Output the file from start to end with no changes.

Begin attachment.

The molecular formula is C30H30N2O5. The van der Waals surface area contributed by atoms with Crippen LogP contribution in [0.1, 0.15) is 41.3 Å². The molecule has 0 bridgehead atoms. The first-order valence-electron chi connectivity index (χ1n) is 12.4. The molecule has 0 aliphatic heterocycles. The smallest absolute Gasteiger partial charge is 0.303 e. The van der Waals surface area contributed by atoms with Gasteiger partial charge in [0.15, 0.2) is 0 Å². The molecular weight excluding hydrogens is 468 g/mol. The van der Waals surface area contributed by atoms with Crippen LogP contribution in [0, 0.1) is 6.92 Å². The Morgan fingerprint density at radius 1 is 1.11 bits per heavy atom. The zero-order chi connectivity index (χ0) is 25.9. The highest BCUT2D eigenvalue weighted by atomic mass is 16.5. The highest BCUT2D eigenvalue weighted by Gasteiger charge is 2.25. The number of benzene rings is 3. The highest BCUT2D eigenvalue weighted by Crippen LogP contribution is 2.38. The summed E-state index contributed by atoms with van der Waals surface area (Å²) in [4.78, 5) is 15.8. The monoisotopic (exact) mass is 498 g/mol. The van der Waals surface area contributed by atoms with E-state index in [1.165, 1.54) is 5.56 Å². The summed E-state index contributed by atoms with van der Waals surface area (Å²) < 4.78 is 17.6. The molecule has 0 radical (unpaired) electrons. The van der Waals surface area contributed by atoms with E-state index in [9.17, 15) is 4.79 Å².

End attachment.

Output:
The molecular formula is C30H30N2O5. The van der Waals surface area contributed by atoms with Crippen LogP contribution in [0.1, 0.15) is 41.3 Å². The molecule has 0 bridgehead atoms. The first-order valence-electron chi connectivity index (χ1n) is 12.4. The molecule has 0 aliphatic heterocycles. The smallest absolute Gasteiger partial charge is 0.303 e. The van der Waals surface area contributed by atoms with Gasteiger partial charge in [0.15, 0.2) is 0 Å². The molecular weight excluding hydrogens is 468 g/mol. The van der Waals surface area contributed by atoms with Crippen LogP contribution in [0, 0.1) is 6.92 Å². The Morgan fingerprint density at radius 1 is 1.11 bits per heavy atom. The zero-order chi connectivity index (χ0) is 25.9. The highest BCUT2D eigenvalue weighted by atomic mass is 16.5. The highest BCUT2D eigenvalue weighted by Gasteiger charge is 2.25. The number of benzene rings is 3. The highest BCUT2D eigenvalue weighted by Crippen LogP contribution is 2.38. The summed E-state index contributed by atoms with van der Waals surface area (Å²) in [4.78, 5) is 15.8. The monoisotopic (exact) mass is 498 g/mol. The van der Waals surface area contributed by atoms with E-state index in [1.165, 1.54) is 5.56 Å². The summed E-state index contributed by atoms with van der Waals surface area (Å²) < 4.78 is 17.6. The molecule has 0 radical (unpaired) electrons. The van der Waals surface area contributed by atoms with E-state index in [9.17, 15) is 4.79 Å².